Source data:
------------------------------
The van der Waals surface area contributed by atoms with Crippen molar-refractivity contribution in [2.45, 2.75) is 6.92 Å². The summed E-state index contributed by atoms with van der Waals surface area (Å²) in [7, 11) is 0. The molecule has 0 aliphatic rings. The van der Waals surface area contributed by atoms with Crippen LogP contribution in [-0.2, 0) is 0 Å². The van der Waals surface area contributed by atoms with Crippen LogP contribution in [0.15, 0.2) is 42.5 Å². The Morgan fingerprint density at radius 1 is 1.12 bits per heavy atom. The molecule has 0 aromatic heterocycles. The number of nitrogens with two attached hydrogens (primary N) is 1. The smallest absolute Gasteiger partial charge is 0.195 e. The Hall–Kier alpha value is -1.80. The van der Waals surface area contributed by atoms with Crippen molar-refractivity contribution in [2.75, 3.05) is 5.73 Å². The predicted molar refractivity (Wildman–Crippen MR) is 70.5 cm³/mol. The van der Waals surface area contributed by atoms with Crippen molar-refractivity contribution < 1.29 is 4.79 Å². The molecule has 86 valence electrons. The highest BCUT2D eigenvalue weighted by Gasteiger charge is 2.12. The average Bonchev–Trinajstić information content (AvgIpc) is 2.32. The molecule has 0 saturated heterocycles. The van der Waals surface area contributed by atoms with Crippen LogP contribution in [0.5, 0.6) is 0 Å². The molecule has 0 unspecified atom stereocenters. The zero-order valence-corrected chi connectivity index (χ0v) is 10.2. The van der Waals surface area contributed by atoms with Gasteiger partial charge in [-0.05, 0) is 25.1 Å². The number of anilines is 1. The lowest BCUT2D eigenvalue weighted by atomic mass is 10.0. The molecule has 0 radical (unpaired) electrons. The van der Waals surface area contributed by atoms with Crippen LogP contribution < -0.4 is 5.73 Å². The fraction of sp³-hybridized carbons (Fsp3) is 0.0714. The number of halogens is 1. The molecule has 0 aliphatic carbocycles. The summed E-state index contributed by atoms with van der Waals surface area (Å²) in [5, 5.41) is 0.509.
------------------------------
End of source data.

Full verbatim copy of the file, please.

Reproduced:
The van der Waals surface area contributed by atoms with Crippen molar-refractivity contribution in [2.45, 2.75) is 6.92 Å². The summed E-state index contributed by atoms with van der Waals surface area (Å²) in [7, 11) is 0. The molecule has 0 aliphatic rings. The van der Waals surface area contributed by atoms with Crippen LogP contribution in [-0.2, 0) is 0 Å². The van der Waals surface area contributed by atoms with Crippen LogP contribution in [0.15, 0.2) is 42.5 Å². The Morgan fingerprint density at radius 1 is 1.12 bits per heavy atom. The molecule has 0 aromatic heterocycles. The number of nitrogens with two attached hydrogens (primary N) is 1. The smallest absolute Gasteiger partial charge is 0.195 e. The Hall–Kier alpha value is -1.80. The van der Waals surface area contributed by atoms with Crippen molar-refractivity contribution in [2.75, 3.05) is 5.73 Å². The predicted molar refractivity (Wildman–Crippen MR) is 70.5 cm³/mol. The van der Waals surface area contributed by atoms with Crippen molar-refractivity contribution < 1.29 is 4.79 Å². The molecule has 86 valence electrons. The highest BCUT2D eigenvalue weighted by Gasteiger charge is 2.12. The average Bonchev–Trinajstić information content (AvgIpc) is 2.32. The molecule has 0 saturated heterocycles. The van der Waals surface area contributed by atoms with Crippen LogP contribution in [0.5, 0.6) is 0 Å². The molecule has 0 unspecified atom stereocenters. The zero-order valence-corrected chi connectivity index (χ0v) is 10.2. The van der Waals surface area contributed by atoms with Gasteiger partial charge in [-0.05, 0) is 25.1 Å². The number of anilines is 1. The lowest BCUT2D eigenvalue weighted by atomic mass is 10.0. The molecule has 0 radical (unpaired) electrons. The van der Waals surface area contributed by atoms with Crippen LogP contribution < -0.4 is 5.73 Å². The fraction of sp³-hybridized carbons (Fsp3) is 0.0714. The number of halogens is 1. The molecule has 0 aliphatic carbocycles. The summed E-state index contributed by atoms with van der Waals surface area (Å²) in [5, 5.41) is 0.509.